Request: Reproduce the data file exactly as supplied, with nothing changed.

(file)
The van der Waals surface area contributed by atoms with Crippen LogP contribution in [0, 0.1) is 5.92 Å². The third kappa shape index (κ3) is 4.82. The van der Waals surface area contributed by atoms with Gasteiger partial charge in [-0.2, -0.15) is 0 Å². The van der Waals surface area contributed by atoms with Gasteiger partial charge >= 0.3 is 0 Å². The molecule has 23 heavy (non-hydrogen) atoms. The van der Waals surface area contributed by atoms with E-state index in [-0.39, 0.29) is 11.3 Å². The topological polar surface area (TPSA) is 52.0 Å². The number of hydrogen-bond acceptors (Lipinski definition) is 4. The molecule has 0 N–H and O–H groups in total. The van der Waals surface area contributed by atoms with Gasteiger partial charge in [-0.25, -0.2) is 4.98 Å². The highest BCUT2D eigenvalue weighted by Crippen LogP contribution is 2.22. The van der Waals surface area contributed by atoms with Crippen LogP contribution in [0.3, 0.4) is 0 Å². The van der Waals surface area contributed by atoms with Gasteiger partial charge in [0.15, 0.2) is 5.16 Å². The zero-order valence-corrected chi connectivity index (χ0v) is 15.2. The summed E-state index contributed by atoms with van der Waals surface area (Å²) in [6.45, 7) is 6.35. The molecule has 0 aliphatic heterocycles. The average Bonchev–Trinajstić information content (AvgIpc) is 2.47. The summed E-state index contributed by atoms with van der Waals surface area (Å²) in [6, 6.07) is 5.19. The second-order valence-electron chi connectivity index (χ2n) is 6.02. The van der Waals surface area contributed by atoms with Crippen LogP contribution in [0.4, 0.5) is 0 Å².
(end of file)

The van der Waals surface area contributed by atoms with Crippen LogP contribution in [0, 0.1) is 5.92 Å². The third kappa shape index (κ3) is 4.82. The van der Waals surface area contributed by atoms with Gasteiger partial charge in [-0.2, -0.15) is 0 Å². The van der Waals surface area contributed by atoms with Gasteiger partial charge >= 0.3 is 0 Å². The molecule has 23 heavy (non-hydrogen) atoms. The van der Waals surface area contributed by atoms with E-state index in [-0.39, 0.29) is 11.3 Å². The topological polar surface area (TPSA) is 52.0 Å². The number of hydrogen-bond acceptors (Lipinski definition) is 4. The molecule has 0 N–H and O–H groups in total. The van der Waals surface area contributed by atoms with Gasteiger partial charge in [-0.25, -0.2) is 4.98 Å². The highest BCUT2D eigenvalue weighted by Crippen LogP contribution is 2.22. The van der Waals surface area contributed by atoms with Crippen LogP contribution in [0.3, 0.4) is 0 Å². The van der Waals surface area contributed by atoms with Gasteiger partial charge in [0.15, 0.2) is 5.16 Å². The zero-order valence-corrected chi connectivity index (χ0v) is 15.2. The summed E-state index contributed by atoms with van der Waals surface area (Å²) in [6.45, 7) is 6.35. The molecule has 0 aliphatic heterocycles. The average Bonchev–Trinajstić information content (AvgIpc) is 2.47. The summed E-state index contributed by atoms with van der Waals surface area (Å²) in [6, 6.07) is 5.19. The second-order valence-electron chi connectivity index (χ2n) is 6.02. The van der Waals surface area contributed by atoms with Crippen LogP contribution in [0.4, 0.5) is 0 Å².